Winter fishing festival returns

Tenth annual event planned for Feb. 15

— There will be no more excuses for not landing a fish at the 10th annual Northwest Ice Fishing Festival, coming Feb. 15 on Sidley and Molson lakes.

“We are going full steam ahead,” spokeswoman Robin Stice said of the meeting that drew a dozen people. “There are fish there.”

The state Department of Fish and Wildlife planted 5,000 fish this fall, Stice said.

A decision was made to have the event on Presidents Day weekend during a Thursday meeting with festival organizers and Oroville Chamber of Commerce members.

The Oroville chamber will be seeking help in paying the electricity tab of around $500 to keep aerators on each lake going this winter, allowing fish to survive the winter.

“We want people to be happy and have a good time,” said Stice, who acknowledged the landowners for allowing the aerators to be operated from their private property to benefit the public.

The aerator on Sidley Lake, which has been there more than three decades, is on the John and Nita Myrick property and maintained by Pat Stice.

Bob Hildebrand and the Oroville Sportsman Club maintain the aerator on Molson Lake, which is on the Sharon Cox property.

Both lakes will be listed on a permit application for the festival.

Other reasons for not netting a fish at the festival include bad luck, a shrimp hatch filling rainbows’ bellies just before the contest and anglers being too busy with the many events to keep bait in the water.

Bad luck seems the best excuse the past couple years.

One angler last year had a fish on, hauled it up and was reaching for it when the fish did a Fosbury flop off the hook and back down the angler’s hole in the ice.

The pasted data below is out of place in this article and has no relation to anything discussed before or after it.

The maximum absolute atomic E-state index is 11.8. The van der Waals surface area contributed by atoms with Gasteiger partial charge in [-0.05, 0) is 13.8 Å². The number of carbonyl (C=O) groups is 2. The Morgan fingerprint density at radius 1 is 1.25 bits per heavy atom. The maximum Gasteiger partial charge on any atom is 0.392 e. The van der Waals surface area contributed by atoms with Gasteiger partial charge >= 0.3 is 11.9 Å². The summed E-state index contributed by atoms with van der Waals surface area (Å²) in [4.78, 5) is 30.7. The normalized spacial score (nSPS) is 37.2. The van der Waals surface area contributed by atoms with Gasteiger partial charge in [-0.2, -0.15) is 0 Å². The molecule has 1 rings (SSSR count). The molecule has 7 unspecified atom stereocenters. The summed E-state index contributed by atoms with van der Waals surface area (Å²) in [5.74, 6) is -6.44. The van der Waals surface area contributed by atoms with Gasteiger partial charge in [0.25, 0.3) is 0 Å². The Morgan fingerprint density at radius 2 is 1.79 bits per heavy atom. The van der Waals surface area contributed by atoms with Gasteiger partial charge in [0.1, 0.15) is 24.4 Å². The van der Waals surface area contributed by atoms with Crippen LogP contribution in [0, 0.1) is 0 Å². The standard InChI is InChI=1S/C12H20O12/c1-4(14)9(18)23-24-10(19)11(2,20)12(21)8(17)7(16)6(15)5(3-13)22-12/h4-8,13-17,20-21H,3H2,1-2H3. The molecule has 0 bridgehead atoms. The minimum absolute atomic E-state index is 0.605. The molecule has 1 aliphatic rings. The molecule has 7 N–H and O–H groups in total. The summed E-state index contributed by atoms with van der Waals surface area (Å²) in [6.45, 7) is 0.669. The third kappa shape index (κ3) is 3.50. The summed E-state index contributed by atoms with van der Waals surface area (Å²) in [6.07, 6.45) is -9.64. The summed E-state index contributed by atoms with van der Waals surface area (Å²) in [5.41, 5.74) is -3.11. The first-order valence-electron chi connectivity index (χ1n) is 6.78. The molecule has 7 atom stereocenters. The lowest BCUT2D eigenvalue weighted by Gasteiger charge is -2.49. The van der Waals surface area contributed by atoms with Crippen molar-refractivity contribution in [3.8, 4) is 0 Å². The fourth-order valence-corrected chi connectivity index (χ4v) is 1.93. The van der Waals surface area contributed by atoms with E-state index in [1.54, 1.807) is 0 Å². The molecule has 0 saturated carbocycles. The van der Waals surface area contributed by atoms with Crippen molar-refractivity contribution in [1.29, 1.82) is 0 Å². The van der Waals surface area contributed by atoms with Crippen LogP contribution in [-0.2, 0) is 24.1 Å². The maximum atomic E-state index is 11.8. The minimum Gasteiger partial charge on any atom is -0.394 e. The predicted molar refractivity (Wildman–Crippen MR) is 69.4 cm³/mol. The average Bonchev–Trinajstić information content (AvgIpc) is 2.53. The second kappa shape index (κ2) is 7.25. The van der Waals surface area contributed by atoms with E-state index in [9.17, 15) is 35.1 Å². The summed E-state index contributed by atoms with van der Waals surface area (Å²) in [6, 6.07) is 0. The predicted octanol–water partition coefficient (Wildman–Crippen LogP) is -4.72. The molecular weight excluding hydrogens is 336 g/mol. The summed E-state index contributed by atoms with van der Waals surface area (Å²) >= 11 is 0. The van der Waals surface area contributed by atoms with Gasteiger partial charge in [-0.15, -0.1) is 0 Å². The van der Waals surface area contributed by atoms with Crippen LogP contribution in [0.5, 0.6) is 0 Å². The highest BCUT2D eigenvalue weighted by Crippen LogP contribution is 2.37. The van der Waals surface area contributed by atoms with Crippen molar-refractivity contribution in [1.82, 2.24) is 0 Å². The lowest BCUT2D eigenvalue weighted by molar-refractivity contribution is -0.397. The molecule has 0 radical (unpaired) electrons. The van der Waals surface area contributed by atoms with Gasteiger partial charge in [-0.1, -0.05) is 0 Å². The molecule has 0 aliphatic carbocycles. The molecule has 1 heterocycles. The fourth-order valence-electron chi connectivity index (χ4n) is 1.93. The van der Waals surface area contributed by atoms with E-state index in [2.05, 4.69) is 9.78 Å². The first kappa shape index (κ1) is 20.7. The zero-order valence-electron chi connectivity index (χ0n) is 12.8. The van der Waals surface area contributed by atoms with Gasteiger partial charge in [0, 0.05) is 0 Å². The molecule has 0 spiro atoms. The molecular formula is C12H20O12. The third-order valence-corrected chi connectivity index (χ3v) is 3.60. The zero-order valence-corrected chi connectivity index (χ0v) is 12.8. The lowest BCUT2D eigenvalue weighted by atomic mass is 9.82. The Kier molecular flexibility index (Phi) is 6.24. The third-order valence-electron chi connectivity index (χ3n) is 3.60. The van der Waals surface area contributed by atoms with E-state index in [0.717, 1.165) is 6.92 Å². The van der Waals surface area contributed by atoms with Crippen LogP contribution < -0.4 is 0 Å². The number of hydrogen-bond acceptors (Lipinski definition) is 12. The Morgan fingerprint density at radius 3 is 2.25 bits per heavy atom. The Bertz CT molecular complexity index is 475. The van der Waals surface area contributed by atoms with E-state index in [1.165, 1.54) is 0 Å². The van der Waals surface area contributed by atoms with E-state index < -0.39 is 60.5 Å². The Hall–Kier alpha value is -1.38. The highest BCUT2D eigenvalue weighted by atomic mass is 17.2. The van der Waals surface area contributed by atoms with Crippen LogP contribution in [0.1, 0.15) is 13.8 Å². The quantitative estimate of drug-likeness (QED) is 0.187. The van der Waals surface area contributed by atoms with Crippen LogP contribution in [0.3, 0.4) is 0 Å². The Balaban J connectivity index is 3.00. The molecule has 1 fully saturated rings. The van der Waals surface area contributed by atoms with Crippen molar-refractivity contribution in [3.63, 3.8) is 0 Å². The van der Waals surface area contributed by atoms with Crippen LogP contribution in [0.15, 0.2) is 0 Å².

“It was amazing,” Stice said of the near-catch. “It was not very big. Some people said they had bites, but could not get a fish on.”

The last good year of fishing was 2009, when adults caught 45 fish and children caught 10 fish.

That year Deb Tobiassen of Bellingham won a 10-foot Lowe Jon Boat donated by Kinross Gold and the chamber after hauling out a 4-pound rainbow.

Tobiassen won in 2010 with two fish weighing 3 pounds, 3.4 ounces. That was the last year a fish was caught.

Frustrated anglers have tried a variety of jigs and baits. They used radar only to see fish float past inviting hooks.

One reason for fat rainbows to ignore a hook is a winter shrimp hatch, on which the fish gorge. That was the reason no rainbows hit the scale in 2011.

When no fish were caught the past couple years, there were rumors the event was done.

“I can’t be responsible for rumors,” Stice said.

Organizers, who started the festival in 2004 when it was the only one of its kind in the state, interviewed anglers from the past few years. They “loved the festival” and planned to return, especially since prizes were awarded even if fish were not caught, Stice said.

“You have one chance to win through your fishing and another chance to win in the drawing,” Stice said. “It’s a win-win situation.”

Each year, the festival draws from 90 to 120 entries, including adults and children. There normally are 300 to 400 spectators watching the fishing and partaking in various activities such as a sled dog demonstration and around 20 vendors.

“We are in the brainstorming phase right now for next year,” Stice said. “A lot of people have many good ideas.”


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